Welcome to part two of this two-part series on allyship — click here to read part one — one of the neologisms born out of contemporary English-language social justice activism. More specifically, this piece will discuss what it takes to move from performative allyship to effective allyship, and, like part one, draws from the work of Jess Mally, co-founder of Diversity, Equity, and Inclusion (DEI) agency Belovd.
Although we defined the broad sense of what an ally is in part one, we’re including it below for good measure. That said, if you haven’t yet read part one, which focuses on the concept of performative allyship, we encourage you to check it out!
What is an ally?
An ally is understood to be someone who advocates for the inclusion and equal representation of marginalized communities for the benefit of humanity on the whole through intentional and positive efforts. Allyship is not an identity but a state of being that continues to support people or groups outside of themselves.
Allyship is not reserved only for the super privileged—anyone can assume allyship as privilege is intersectional. Thus, men can be allies to women, white women can be allies to people of color, economically privileged people can be allies to those who are not, etc.
What constitutes “effective” allyship?
To define effective allyship, Jess Mally paraphrases a quotation from The Anti-Oppression Network which she declares one of her favorites: “[Allyship] is an active, consistent, and arduous practice of unlearning and re-evaluating, in which a person in a position of privilege and power seeks to operate in solidarity with a group that has been marginalized.”
Thus, rather than a self-defined identity, allyship is a process and an unceasing action. Here are five indications that you’re practicing effective allyship and should keep doing what you’re doing!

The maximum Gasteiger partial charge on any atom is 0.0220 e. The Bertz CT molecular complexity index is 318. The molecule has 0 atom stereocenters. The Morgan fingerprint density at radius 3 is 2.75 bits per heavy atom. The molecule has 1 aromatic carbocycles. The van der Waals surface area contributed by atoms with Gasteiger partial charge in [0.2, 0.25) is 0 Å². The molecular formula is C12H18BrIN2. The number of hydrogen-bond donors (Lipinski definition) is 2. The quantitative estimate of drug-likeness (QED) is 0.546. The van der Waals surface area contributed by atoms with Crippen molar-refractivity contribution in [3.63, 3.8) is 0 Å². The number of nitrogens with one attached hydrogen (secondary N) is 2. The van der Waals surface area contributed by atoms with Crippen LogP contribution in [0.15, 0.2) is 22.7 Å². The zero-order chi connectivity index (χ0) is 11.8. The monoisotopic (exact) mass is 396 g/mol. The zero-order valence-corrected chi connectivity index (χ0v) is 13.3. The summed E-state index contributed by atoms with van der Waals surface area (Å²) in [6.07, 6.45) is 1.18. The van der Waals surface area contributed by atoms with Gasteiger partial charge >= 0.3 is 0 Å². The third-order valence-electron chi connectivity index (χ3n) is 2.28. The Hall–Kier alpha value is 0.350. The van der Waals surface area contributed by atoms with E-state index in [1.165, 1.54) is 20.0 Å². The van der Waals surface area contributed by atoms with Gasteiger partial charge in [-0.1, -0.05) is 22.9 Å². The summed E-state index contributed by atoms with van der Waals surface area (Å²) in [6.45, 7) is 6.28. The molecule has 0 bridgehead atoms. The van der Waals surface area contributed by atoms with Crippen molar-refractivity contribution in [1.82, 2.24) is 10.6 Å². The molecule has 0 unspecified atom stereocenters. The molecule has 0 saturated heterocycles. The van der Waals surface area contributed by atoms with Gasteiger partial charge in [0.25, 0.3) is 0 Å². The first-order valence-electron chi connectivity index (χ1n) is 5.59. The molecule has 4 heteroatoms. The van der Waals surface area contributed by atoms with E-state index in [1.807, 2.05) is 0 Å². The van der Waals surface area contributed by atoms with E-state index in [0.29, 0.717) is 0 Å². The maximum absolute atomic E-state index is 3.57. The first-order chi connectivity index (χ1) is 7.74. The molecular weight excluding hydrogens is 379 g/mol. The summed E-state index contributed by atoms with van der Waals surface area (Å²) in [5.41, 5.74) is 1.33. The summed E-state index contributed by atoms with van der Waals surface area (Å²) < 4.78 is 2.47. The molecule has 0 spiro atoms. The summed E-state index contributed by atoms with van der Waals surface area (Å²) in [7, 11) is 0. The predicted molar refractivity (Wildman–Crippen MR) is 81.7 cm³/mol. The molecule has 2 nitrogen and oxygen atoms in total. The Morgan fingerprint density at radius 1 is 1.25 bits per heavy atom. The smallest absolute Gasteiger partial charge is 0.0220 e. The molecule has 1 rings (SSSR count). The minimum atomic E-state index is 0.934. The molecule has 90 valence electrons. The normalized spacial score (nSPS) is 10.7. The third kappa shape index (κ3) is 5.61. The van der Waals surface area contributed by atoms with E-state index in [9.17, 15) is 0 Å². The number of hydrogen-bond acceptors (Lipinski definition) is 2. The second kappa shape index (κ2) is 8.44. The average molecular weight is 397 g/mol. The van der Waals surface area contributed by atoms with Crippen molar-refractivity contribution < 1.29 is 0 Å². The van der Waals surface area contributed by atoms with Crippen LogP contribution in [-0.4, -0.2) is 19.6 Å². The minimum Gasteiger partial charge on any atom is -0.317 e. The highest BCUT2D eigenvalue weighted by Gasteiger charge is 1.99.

You’re doing the internal work of constantly unlearning and re-evaluating
Embodying effective allyship takes more than just occasional engagement with the internal work that is necessary to unlearn your own biases and take in new narratives. The work of dismantling oppression has to start from the inside out and is not a destination but a lifelong journey.
You pay Black folks
A great and tangible way to start practicing effective allyship is to, as the old saying goes, put your money where your mouth is. Ensure that your dollar goes towards supporting Black-owned shops, Black-led charities, and the online educators out there that are helping you do the internal work. Most social media educators will have Venmo or PayPal, so if you know that they play an intrinsic role in your personal growth, thank them by supporting them financially.
You call out racism (or any “ism”) and call people in
There are a lot of narratives and stereotypes out there that only uphold the current oppressive system. When you are with your friends, family, and colleagues, harmful comments or interactions that promote narratives such as “the angry Black woman,” colorism, bodies of color as commodities, etc., then stop those narratives in their tracks.
For historically marginalized people to be truly safe within their empowerment and freedom requires that these narratives (no matter how “small” they may seem in the moment) are stopped because they continue to promote dehumanization and fear.
You support and demand anti-racist policies
Allyship is inherently political because there are still policies in place that either uphold the status quo or demand change. Support leaders who are actively challenging and changing policy and hold current leaders and politicians accountable for their actions.
You center marginalized voices and make space
Effective allyship means reminding yourself again and again that you are not there to speak for marginalized and oppressed communities, but are doing your part to make space for them—whether at work, school, or at social events—and are ensuring that their voices are heard. Instead of using your privilege to talk louder and for longer, you use your privilege to open the doors that are historically closed to these identities and allow them to walk through.
Keep moving forward
Learning to practice effective allyship is not something we can easily cross off our to-do lists. It means constantly taking an honest look at our motives, evaluating whether our past contributions and actions were helpful (even if our intentions were good), and then constructing new pathways to allyship that are better informed and executed.
Of course, the important part is to simply start and to know from the get-go that we’ll get it wrong sometimes. And that’s okay, as long as we continue to maintain an open heart and the willingness to keep learning and listening to those we ally ourselves with.